>>> data. What do people feel about this idea?
>> Code working with the wrong interpretation of the data doesn't bother me
>> much at this point in development. Long term it matters, but in the short
>> term we can't expect code not explicitly written to work with masked arrays
>> to do the right thing. I think we are looking at a period of several years
>> before things settle out and get accepted. First, the implementation and its
>> interface needs to get close to final form, and then the long slow process
>> of adoption into things like matplotlib needs to take place. I'd quess three
>> to five years for that process.
>> That said, my main concern is to move forward and not spend the next year
>> waiting. I see splitting the masked code out as rather like the python types
>> having pointers to sequence/numerical/etc methods, i.e., ndarray then looks
>> something like an abstract class. I don't have a problem with that and it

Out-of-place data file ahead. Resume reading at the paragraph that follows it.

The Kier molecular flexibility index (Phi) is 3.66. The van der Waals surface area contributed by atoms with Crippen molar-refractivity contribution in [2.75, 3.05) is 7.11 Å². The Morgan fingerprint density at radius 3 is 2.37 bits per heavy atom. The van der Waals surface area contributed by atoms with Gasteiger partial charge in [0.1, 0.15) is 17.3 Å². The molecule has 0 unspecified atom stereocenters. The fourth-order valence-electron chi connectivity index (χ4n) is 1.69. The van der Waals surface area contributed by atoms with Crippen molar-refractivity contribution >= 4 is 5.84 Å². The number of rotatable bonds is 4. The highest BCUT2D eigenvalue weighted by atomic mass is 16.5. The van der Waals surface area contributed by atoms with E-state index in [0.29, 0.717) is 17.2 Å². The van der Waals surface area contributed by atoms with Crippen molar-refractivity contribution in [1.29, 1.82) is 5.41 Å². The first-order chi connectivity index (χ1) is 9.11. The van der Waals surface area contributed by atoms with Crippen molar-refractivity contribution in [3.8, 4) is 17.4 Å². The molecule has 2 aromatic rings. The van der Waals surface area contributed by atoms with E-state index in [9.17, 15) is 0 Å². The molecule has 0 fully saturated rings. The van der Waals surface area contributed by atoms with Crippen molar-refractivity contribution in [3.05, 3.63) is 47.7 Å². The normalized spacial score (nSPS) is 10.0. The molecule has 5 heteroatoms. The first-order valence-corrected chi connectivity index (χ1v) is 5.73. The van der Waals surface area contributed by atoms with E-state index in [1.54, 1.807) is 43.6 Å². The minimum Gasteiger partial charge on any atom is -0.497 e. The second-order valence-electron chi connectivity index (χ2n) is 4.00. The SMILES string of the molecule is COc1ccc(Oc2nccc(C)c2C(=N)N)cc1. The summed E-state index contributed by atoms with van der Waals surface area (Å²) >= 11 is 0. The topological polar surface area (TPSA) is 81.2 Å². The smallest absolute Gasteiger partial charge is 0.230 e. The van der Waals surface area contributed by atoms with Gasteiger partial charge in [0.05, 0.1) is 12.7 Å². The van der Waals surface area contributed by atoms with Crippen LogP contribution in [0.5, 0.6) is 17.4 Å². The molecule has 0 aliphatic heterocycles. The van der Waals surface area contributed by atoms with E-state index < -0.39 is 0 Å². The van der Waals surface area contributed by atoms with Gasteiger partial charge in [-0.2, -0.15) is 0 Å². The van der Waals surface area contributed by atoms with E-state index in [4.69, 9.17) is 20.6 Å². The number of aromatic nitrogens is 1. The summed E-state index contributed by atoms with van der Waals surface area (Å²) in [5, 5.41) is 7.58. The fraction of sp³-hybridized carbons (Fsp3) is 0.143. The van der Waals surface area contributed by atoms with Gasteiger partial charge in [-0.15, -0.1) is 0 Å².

>> does avoid base object bloat. As to having PyArray_DATA fail for masked
>> arrays and provide new functions for unrestricted access, I'd be tempted to
>> have PyArray_DATA continue to behave as it does and let the new functions
>> return the error for masked arrays. Making third party applications fail for
>> masked arrays is going make masked arrays very unpopular. Most likely no one
>> would use them and third party applications would feel no pressure to
>> support them. Another possibility might be to have a compile flag that
>> determines whether of not PyArray_Data returns an error for masked arrays,
>> something like we do now for deprecating old macros.
> My own plan for the near term would be as follows:
> 1) Put in the experimental option and get the 1.7 release out. This gets us
> through the next couple of months and keeps things moving.

+1 on not blocking the release while we invent+implement yet another
experimental API.

> 2) Look at what hooks/low level functions would let us reimplement np.ma.
> Because there are so many different mask uses out there, this would be a
> good way to discover what low level support is likely to provide a good
> basis for others to build on.
> 3) Revisit the idea of making all ndarrays masked by default, but do so with
> the experience and feedback from current mask users.

I like this plan.

-- Nathaniel

More information about the NumPy-Discussion mailing list